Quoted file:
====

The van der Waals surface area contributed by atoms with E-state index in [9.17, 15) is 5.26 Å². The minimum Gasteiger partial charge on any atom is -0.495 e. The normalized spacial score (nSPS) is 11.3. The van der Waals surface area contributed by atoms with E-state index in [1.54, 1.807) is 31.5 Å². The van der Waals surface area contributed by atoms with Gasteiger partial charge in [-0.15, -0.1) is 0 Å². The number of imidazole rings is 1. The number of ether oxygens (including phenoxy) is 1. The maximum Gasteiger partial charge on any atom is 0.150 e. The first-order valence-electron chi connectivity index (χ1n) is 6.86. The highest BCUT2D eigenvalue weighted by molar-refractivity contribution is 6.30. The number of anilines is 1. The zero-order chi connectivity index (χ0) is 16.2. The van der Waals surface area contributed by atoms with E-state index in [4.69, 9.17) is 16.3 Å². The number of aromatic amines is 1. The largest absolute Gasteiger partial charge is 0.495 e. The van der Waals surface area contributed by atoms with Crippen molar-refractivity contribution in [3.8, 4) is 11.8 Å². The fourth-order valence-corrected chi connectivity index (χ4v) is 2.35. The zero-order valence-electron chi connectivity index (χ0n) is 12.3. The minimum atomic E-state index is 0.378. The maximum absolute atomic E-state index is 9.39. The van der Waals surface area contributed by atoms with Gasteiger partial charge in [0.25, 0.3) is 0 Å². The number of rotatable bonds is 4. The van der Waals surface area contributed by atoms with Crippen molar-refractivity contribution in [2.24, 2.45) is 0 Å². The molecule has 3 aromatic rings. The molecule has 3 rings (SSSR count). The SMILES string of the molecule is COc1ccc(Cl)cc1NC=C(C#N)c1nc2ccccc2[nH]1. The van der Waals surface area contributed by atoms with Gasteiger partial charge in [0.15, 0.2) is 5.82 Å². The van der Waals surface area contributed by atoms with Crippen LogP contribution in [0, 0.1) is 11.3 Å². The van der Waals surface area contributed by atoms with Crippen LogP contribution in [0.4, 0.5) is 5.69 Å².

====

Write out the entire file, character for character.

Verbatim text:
The van der Waals surface area contributed by atoms with E-state index in [9.17, 15) is 5.26 Å². The minimum Gasteiger partial charge on any atom is -0.495 e. The normalized spacial score (nSPS) is 11.3. The van der Waals surface area contributed by atoms with E-state index in [1.54, 1.807) is 31.5 Å². The van der Waals surface area contributed by atoms with Gasteiger partial charge in [-0.15, -0.1) is 0 Å². The number of imidazole rings is 1. The number of ether oxygens (including phenoxy) is 1. The maximum Gasteiger partial charge on any atom is 0.150 e. The first-order valence-electron chi connectivity index (χ1n) is 6.86. The highest BCUT2D eigenvalue weighted by molar-refractivity contribution is 6.30. The number of anilines is 1. The zero-order chi connectivity index (χ0) is 16.2. The van der Waals surface area contributed by atoms with E-state index in [4.69, 9.17) is 16.3 Å². The number of aromatic amines is 1. The largest absolute Gasteiger partial charge is 0.495 e. The van der Waals surface area contributed by atoms with Crippen molar-refractivity contribution in [3.8, 4) is 11.8 Å². The fourth-order valence-corrected chi connectivity index (χ4v) is 2.35. The zero-order valence-electron chi connectivity index (χ0n) is 12.3. The minimum atomic E-state index is 0.378. The maximum absolute atomic E-state index is 9.39. The van der Waals surface area contributed by atoms with Gasteiger partial charge in [0.25, 0.3) is 0 Å². The number of rotatable bonds is 4. The van der Waals surface area contributed by atoms with Crippen molar-refractivity contribution in [2.24, 2.45) is 0 Å². The molecule has 3 aromatic rings. The molecule has 3 rings (SSSR count). The SMILES string of the molecule is COc1ccc(Cl)cc1NC=C(C#N)c1nc2ccccc2[nH]1. The van der Waals surface area contributed by atoms with Gasteiger partial charge in [0.15, 0.2) is 5.82 Å². The van der Waals surface area contributed by atoms with Crippen LogP contribution in [0, 0.1) is 11.3 Å². The van der Waals surface area contributed by atoms with Crippen LogP contribution in [0.4, 0.5) is 5.69 Å².